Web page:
The Department of Veterans Affairs announced on Tuesday its newest pilot mental health option for veterans, a telephone-based program for rural veterans suffering from Post-Traumatic Stress Disorder.
The Telemedicine Outreach for PTSD program is designed to delivery therapy through phone and video calls, says an agency press release.
“Our researchers have worked diligently in recent years to establish safety and efficacy of PTSD psychotherapy delivered remotely,” agency Secretary David Shulkin explained in the release.
The release states that more than 500 rural veterans are enrolled in the pilot program. They can choose between two types of therapy – cognitive processing therapy and prolonged exposure therapy.
According to the Veterans Affairs website, cognitive processing therapy usually includes writing about traumatic experiences and discussing the events with a therapist.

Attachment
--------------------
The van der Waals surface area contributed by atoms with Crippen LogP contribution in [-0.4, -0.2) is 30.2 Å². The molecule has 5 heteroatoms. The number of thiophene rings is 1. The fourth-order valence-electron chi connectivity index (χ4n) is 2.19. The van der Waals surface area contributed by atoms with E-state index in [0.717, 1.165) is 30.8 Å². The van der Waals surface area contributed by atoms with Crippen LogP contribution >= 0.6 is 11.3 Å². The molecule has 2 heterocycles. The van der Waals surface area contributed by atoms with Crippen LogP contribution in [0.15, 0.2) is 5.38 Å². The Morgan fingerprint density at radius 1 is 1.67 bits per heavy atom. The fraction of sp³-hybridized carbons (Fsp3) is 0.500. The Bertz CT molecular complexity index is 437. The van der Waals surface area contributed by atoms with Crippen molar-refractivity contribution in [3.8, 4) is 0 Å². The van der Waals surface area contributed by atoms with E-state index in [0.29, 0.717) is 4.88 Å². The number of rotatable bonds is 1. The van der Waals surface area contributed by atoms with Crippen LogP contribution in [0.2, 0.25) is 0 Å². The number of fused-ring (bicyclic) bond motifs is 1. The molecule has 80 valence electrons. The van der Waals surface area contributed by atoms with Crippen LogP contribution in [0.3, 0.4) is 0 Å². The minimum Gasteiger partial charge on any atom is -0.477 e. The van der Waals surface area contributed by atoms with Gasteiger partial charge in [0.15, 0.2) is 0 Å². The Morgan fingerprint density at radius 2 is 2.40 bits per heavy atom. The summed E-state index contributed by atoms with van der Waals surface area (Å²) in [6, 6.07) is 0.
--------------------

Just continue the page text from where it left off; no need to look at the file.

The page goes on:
Prolonged exposure therapy involves confronting people, places, feelings or memories that have been avoided due to a traumatic experience, according to the agency website.
After the veteran chooses the right kind of therapy they will stay in frequent contact with a care manager who will help find services from off-site psychiatrists and psychologists, explains the release.
As a pilot program, the results will be collected and made public in 2020 and will lay the groundwork for a nation-wide rollout, the release said.
“We are excited to see this program help greater numbers of Veterans living in rural areas and pleased that it will save them time and effort to get to a VA facility that is far from their homes,” said Shulkin.